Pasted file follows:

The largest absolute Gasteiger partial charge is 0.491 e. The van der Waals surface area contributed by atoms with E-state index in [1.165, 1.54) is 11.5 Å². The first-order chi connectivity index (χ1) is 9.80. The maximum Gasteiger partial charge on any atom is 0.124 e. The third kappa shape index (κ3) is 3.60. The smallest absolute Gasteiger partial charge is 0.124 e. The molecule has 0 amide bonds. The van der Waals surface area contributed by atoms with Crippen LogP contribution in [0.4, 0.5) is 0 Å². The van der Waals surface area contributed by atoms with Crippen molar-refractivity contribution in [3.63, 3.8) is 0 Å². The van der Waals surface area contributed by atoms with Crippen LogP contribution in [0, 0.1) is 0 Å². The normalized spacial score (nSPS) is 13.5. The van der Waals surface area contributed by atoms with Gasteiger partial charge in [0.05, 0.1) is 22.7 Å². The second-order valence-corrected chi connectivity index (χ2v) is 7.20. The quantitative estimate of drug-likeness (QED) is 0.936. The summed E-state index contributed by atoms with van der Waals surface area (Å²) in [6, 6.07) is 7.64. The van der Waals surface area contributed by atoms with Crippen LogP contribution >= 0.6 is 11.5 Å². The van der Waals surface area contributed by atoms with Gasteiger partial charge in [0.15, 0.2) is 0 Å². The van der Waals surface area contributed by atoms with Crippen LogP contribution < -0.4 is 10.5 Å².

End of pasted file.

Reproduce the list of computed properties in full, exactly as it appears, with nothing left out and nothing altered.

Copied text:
The largest absolute Gasteiger partial charge is 0.491 e. The van der Waals surface area contributed by atoms with E-state index in [1.165, 1.54) is 11.5 Å². The first-order chi connectivity index (χ1) is 9.80. The maximum Gasteiger partial charge on any atom is 0.124 e. The third kappa shape index (κ3) is 3.60. The smallest absolute Gasteiger partial charge is 0.124 e. The molecule has 0 amide bonds. The van der Waals surface area contributed by atoms with Crippen LogP contribution in [0.4, 0.5) is 0 Å². The van der Waals surface area contributed by atoms with Crippen molar-refractivity contribution in [3.63, 3.8) is 0 Å². The van der Waals surface area contributed by atoms with Crippen LogP contribution in [0, 0.1) is 0 Å². The normalized spacial score (nSPS) is 13.5. The van der Waals surface area contributed by atoms with Gasteiger partial charge in [0.05, 0.1) is 22.7 Å². The second-order valence-corrected chi connectivity index (χ2v) is 7.20. The quantitative estimate of drug-likeness (QED) is 0.936. The summed E-state index contributed by atoms with van der Waals surface area (Å²) in [6, 6.07) is 7.64. The van der Waals surface area contributed by atoms with Crippen LogP contribution >= 0.6 is 11.5 Å². The van der Waals surface area contributed by atoms with Gasteiger partial charge in [0.15, 0.2) is 0 Å². The van der Waals surface area contributed by atoms with Crippen LogP contribution < -0.4 is 10.5 Å².